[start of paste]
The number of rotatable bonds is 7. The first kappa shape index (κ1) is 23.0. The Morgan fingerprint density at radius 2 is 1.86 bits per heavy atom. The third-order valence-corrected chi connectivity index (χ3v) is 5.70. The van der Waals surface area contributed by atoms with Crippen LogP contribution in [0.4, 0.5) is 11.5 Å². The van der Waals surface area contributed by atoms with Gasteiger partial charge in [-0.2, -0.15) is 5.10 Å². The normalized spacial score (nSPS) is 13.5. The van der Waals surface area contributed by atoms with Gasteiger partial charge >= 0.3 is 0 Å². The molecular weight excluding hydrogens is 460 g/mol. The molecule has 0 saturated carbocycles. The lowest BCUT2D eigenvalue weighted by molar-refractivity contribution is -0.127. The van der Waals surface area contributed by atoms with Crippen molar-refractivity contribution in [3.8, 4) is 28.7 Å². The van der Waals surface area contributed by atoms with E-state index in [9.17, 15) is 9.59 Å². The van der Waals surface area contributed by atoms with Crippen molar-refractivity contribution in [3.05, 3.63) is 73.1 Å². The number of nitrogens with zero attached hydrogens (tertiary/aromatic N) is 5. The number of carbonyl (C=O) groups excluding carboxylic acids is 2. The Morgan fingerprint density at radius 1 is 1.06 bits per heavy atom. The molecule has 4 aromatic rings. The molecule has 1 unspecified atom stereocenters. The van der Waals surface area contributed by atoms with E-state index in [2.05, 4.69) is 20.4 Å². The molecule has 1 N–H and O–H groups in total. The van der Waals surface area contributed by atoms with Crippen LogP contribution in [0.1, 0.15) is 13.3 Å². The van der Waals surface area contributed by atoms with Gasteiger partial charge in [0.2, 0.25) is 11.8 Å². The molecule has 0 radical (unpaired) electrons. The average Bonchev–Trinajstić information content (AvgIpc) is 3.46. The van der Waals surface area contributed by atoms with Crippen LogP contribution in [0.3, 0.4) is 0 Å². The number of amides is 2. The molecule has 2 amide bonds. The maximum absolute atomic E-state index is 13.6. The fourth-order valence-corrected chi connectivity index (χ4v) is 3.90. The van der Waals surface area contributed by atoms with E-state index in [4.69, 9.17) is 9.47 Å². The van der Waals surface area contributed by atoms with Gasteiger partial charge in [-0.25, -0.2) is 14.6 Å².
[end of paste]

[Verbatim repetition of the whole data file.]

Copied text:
The number of rotatable bonds is 7. The first kappa shape index (κ1) is 23.0. The Morgan fingerprint density at radius 2 is 1.86 bits per heavy atom. The third-order valence-corrected chi connectivity index (χ3v) is 5.70. The van der Waals surface area contributed by atoms with Crippen LogP contribution in [0.4, 0.5) is 11.5 Å². The van der Waals surface area contributed by atoms with Gasteiger partial charge in [-0.2, -0.15) is 5.10 Å². The normalized spacial score (nSPS) is 13.5. The van der Waals surface area contributed by atoms with Gasteiger partial charge >= 0.3 is 0 Å². The molecular weight excluding hydrogens is 460 g/mol. The molecule has 0 saturated carbocycles. The lowest BCUT2D eigenvalue weighted by molar-refractivity contribution is -0.127. The van der Waals surface area contributed by atoms with Crippen molar-refractivity contribution in [3.8, 4) is 28.7 Å². The van der Waals surface area contributed by atoms with E-state index in [9.17, 15) is 9.59 Å². The van der Waals surface area contributed by atoms with Crippen molar-refractivity contribution in [3.05, 3.63) is 73.1 Å². The number of nitrogens with zero attached hydrogens (tertiary/aromatic N) is 5. The number of carbonyl (C=O) groups excluding carboxylic acids is 2. The Morgan fingerprint density at radius 1 is 1.06 bits per heavy atom. The molecule has 4 aromatic rings. The molecule has 1 unspecified atom stereocenters. The van der Waals surface area contributed by atoms with E-state index in [2.05, 4.69) is 20.4 Å². The molecule has 1 N–H and O–H groups in total. The van der Waals surface area contributed by atoms with Crippen LogP contribution in [0.1, 0.15) is 13.3 Å². The van der Waals surface area contributed by atoms with Gasteiger partial charge in [0.2, 0.25) is 11.8 Å². The molecule has 0 radical (unpaired) electrons. The average Bonchev–Trinajstić information content (AvgIpc) is 3.46. The van der Waals surface area contributed by atoms with Crippen LogP contribution in [0.3, 0.4) is 0 Å². The number of amides is 2. The molecule has 2 amide bonds. The maximum absolute atomic E-state index is 13.6. The fourth-order valence-corrected chi connectivity index (χ4v) is 3.90. The van der Waals surface area contributed by atoms with E-state index in [4.69, 9.17) is 9.47 Å². The van der Waals surface area contributed by atoms with Gasteiger partial charge in [-0.25, -0.2) is 14.6 Å².